August 13, 2014: About two dozen American special operations troops (mainly Special Forces) arrived on Mount Sinjar to assess what was needed to get thousands of Yazidis out of there and safe from ISIL attack. This follows days or American and NATO air drops of food and water. The Special Forces found that there were far fewer Yazidis still on Mount Sinjar than aid groups and the media had been reporting. This was normal and American air reconnaissance had already shown there were fewer Yazidis up there than most people believed.

August 12, 2014: Another 130 American special operations troops arrived in Iraq. The U.S. insisted these were not combat troops but were in Iraq to observes, assess and advise. There are now about a thousand U.S. military personnel inside Iraq, about a third of them up north with the Kurds.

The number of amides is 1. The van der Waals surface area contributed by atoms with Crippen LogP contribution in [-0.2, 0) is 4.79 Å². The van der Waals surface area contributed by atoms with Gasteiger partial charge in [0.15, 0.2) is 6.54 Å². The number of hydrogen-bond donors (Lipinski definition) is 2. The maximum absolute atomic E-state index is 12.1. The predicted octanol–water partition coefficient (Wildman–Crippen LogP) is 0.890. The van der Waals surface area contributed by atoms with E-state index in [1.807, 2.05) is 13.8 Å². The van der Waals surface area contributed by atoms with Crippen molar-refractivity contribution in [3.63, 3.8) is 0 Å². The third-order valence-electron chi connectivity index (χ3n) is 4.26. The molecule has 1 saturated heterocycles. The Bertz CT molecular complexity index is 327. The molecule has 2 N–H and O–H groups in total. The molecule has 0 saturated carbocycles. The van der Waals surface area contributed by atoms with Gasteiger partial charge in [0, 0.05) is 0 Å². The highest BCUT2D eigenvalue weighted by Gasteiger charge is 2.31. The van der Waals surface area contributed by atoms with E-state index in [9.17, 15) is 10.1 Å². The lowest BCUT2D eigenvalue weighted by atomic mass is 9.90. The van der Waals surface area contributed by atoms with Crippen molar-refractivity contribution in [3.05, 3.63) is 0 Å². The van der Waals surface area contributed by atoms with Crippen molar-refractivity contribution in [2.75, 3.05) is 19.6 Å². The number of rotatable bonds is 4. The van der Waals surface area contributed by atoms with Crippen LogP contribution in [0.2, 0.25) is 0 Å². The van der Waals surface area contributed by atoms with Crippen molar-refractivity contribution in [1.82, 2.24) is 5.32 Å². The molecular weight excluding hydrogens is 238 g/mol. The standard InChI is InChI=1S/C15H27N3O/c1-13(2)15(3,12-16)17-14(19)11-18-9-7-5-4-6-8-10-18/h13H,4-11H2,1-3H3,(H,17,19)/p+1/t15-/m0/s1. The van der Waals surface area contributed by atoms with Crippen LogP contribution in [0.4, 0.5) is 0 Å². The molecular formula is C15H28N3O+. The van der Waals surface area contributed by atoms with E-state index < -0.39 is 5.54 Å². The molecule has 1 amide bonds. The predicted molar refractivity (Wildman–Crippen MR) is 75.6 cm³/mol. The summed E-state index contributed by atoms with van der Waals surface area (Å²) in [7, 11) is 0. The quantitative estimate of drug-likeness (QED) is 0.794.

August 11, 2014: President Fuad Masum, a Kurd who became head of state on July 24th, did not select incumbent Nouri al Maliki to be the new prime minister but instead chose a Maliki ally Haider al Abadi. This was what the Americans, Iranians (and other neighboring states) preferred. Most Iraqis saw this as a step in the right direction. For a few days Maliki threatened to use force to stay in power. 

August 10, 2014: Kurdish troops retook two towns that ISIL had seized earlier in the month. These two towns were 45 kilometers from the Kurdish capital (Erbil).

August 9, 2014: The initial American air strikes were concentrated on ISIL forces trying to advance into Kurdish territory.